A guide to Light City Baltimore's neighborhood festivities

The Inner Harbor isn’t the only place in Baltimore that will be all lit up for Light City, the annual free lights festival returning this month. In fact, it’s only one of at least 26.

Neighborhood Lights, a series of illuminated visual or performance art projects installed in 14 city neighborhoods, is set to open this weekend. The projects are all the work of local artists, each financed through a $15,000 grant from the Baltimore Office of Promotion and the Arts.


New this year, an additional 12 organizations are participating in the Brilliant Baltimore Community Showcase, competing for a $2,018 grand prize and nine $1,000 honorable mentions.

Neighborhood Lights

The 14 Neighborhood Lights installations can be visited for free Friday-Sunday:


Baybrook (Brooklyn/Curtis Bay): Shadow puppets and an animated film are featured in Maura Dwyer's “Illuminating a Century in the City," through which neighborhood residents share their thoughts on the past 100 years. A kick-off party is set for 6 p.m. Friday at Garrett Park, 3560 Third St., with music, lantern-making stations and a talent showcase.

Belair-Edison and Hamilton-Lauraville: Artist Ada Pinkston is hoping to bring a little Zymurgy — the study of fermentation, when organisms come together and transform into something else — to these two northeast Baltimore communities. Hamilton-Lauraville’s “Zymurgy: Light Bridge...Connecting Barriers Through Storytelling,” set up in a parking lot at Harford and Echodale roads, features seven illuminated portraits of community members etched onto Plexiglas. An opening-night party is set for 7 p.m.-11 p.m. Friday. Belair-Edison’s “Zymurgy: Light History,” in Herring Run Park, 3800 Belair Road, includes seven greenhouses serving as stages for stories collected from members of the community. A parade in Belair-Edision is set for 8 p.m. Saturday, from Belair Road to Oliver Brewing Co., 4216 Shannon Drive, with a party beginning at 10 p.m,

Details for Baltimore's third annual Light City festival were announced Tuesday. The expanded April festival will feature one of the founding fathers of rap, plus pay-what-you-want admission to its innovation conferences, the chance for neighborhoods to win ca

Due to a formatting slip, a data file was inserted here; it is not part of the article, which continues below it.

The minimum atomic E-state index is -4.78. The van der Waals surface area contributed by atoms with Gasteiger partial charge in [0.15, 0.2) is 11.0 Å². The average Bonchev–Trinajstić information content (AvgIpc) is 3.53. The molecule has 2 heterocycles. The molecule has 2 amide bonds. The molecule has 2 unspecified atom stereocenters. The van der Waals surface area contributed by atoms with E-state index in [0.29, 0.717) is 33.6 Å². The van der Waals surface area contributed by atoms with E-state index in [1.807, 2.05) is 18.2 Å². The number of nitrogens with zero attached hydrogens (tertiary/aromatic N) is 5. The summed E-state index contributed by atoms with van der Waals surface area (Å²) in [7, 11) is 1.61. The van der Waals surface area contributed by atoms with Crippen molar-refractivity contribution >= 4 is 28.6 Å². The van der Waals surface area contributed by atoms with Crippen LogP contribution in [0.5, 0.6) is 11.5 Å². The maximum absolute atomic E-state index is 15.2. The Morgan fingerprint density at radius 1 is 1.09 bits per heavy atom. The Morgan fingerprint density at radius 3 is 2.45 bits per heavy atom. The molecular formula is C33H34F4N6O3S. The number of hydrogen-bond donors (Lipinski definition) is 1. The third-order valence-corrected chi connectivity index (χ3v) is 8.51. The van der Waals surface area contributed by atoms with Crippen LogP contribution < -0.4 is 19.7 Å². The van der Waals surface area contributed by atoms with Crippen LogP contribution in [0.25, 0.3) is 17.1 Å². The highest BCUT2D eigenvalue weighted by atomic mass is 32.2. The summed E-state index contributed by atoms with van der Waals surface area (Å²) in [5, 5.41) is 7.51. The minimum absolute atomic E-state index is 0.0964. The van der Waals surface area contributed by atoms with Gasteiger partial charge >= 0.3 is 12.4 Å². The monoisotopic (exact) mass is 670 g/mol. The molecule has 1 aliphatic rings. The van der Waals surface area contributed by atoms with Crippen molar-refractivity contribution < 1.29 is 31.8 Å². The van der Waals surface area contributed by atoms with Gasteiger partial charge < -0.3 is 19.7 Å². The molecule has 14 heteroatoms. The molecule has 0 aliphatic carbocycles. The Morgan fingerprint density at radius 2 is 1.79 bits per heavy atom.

Bromo Tower Arts & Entertainment District: From 6 p.m.-9 p.m. Friday and Saturday (also April 13, 14, 20 and 21), “Bromo City Lights Feel,” a light installation from Sean Michael Kenny made of LED strips, bicycle rims, optical lenses and crystals, will be on display inside four studios at the Bromo Seltzer Arts Tower, 21 S. Eutaw St.*

Darley Park: Kyle Yearwood’s “Futuristic Vision,” featuring photos from his “Baltimore Galaxy Project” (capturing the city's essence, but with a "galactic dimension") and “Supernatural Series” (of area youths with “supernatural” abilities), will be displayed via projectors and a visual DJ. The event, including a performance from TT The Artist, is set for 5 p.m.-9 p.m. Saturday at Harford Road and Normal Avenue.


Federal Hill: The celebration kicks off with a parade beginning at 6:30 p.m. Friday at Federal Hill Park, 300 Warren Ave. And the night’s festivities will conclude with a party from 8 p.m.-10 p.m. at 42 E. Cross St. Throughout the weekend, a display of long-exposure photographs, made by community residents creating patterns with LED lights, will be on display at businesses along Light Street. Photos and videos from people in the neighborhood, taken in the weeks leading up to Neighborhood Lights under the supervision of FutureMakers, can be found at lightstreetlights.com.

Highlandtown: “Breaking Bread,” installed at 25 S. Conkling St., includes three components: a sequence of steel ribs that form a canopy of light; an oversized, illuminated steel and acrylic dinner table; and lighted panels mounted onto shipping containers, projecting light out over the table. A community dinner is set for Friday night.

Twelve Baltimore communities are chosen for the Neighborhood Lights component of Light City 2018

Hollins Roundhouse/Southwest Baltimore: A street festival surrounding Hollins Market, 1100 Hollins St., will highlight “Stories of SeWeBo,” told through media both analog (newsprint) and digital (virtual reality). Plus music, food trucks, workshops and more. 6 p.m.-11 p.m. Friday.